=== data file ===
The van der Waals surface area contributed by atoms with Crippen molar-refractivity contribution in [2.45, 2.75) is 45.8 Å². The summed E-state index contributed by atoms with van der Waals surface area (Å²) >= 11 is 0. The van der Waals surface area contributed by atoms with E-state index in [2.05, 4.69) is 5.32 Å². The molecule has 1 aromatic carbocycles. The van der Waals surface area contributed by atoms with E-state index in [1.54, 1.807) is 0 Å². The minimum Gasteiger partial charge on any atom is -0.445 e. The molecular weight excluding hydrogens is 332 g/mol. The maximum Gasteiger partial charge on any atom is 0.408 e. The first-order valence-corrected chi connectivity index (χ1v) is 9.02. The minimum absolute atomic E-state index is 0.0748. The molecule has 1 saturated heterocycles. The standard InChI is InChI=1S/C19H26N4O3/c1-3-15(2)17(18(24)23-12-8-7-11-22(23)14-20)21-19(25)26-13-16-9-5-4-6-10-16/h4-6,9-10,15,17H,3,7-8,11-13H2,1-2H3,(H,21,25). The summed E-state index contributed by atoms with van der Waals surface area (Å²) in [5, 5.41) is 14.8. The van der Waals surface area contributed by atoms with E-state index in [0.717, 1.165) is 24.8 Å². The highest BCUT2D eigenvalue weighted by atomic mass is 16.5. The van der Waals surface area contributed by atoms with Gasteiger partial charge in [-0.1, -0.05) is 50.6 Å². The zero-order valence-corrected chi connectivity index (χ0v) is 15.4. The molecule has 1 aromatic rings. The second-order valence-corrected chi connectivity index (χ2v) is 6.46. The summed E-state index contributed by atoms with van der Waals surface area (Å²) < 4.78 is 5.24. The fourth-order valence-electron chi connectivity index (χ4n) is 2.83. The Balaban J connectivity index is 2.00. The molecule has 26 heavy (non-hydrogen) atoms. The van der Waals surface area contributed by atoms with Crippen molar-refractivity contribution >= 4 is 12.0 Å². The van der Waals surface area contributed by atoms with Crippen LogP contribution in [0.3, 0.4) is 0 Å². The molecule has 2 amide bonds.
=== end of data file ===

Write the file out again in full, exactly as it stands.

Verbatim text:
The van der Waals surface area contributed by atoms with Crippen molar-refractivity contribution in [2.45, 2.75) is 45.8 Å². The summed E-state index contributed by atoms with van der Waals surface area (Å²) >= 11 is 0. The van der Waals surface area contributed by atoms with E-state index in [2.05, 4.69) is 5.32 Å². The molecule has 1 aromatic carbocycles. The van der Waals surface area contributed by atoms with E-state index in [1.54, 1.807) is 0 Å². The minimum Gasteiger partial charge on any atom is -0.445 e. The molecular weight excluding hydrogens is 332 g/mol. The maximum Gasteiger partial charge on any atom is 0.408 e. The first-order valence-corrected chi connectivity index (χ1v) is 9.02. The minimum absolute atomic E-state index is 0.0748. The molecule has 1 saturated heterocycles. The standard InChI is InChI=1S/C19H26N4O3/c1-3-15(2)17(18(24)23-12-8-7-11-22(23)14-20)21-19(25)26-13-16-9-5-4-6-10-16/h4-6,9-10,15,17H,3,7-8,11-13H2,1-2H3,(H,21,25). The summed E-state index contributed by atoms with van der Waals surface area (Å²) in [5, 5.41) is 14.8. The van der Waals surface area contributed by atoms with E-state index in [0.717, 1.165) is 24.8 Å². The highest BCUT2D eigenvalue weighted by atomic mass is 16.5. The van der Waals surface area contributed by atoms with Gasteiger partial charge in [-0.1, -0.05) is 50.6 Å². The zero-order valence-corrected chi connectivity index (χ0v) is 15.4. The molecule has 1 aromatic rings. The second-order valence-corrected chi connectivity index (χ2v) is 6.46. The summed E-state index contributed by atoms with van der Waals surface area (Å²) < 4.78 is 5.24. The fourth-order valence-electron chi connectivity index (χ4n) is 2.83. The Balaban J connectivity index is 2.00. The molecule has 26 heavy (non-hydrogen) atoms. The van der Waals surface area contributed by atoms with Crippen molar-refractivity contribution >= 4 is 12.0 Å². The van der Waals surface area contributed by atoms with Crippen LogP contribution in [0.3, 0.4) is 0 Å². The molecule has 2 amide bonds.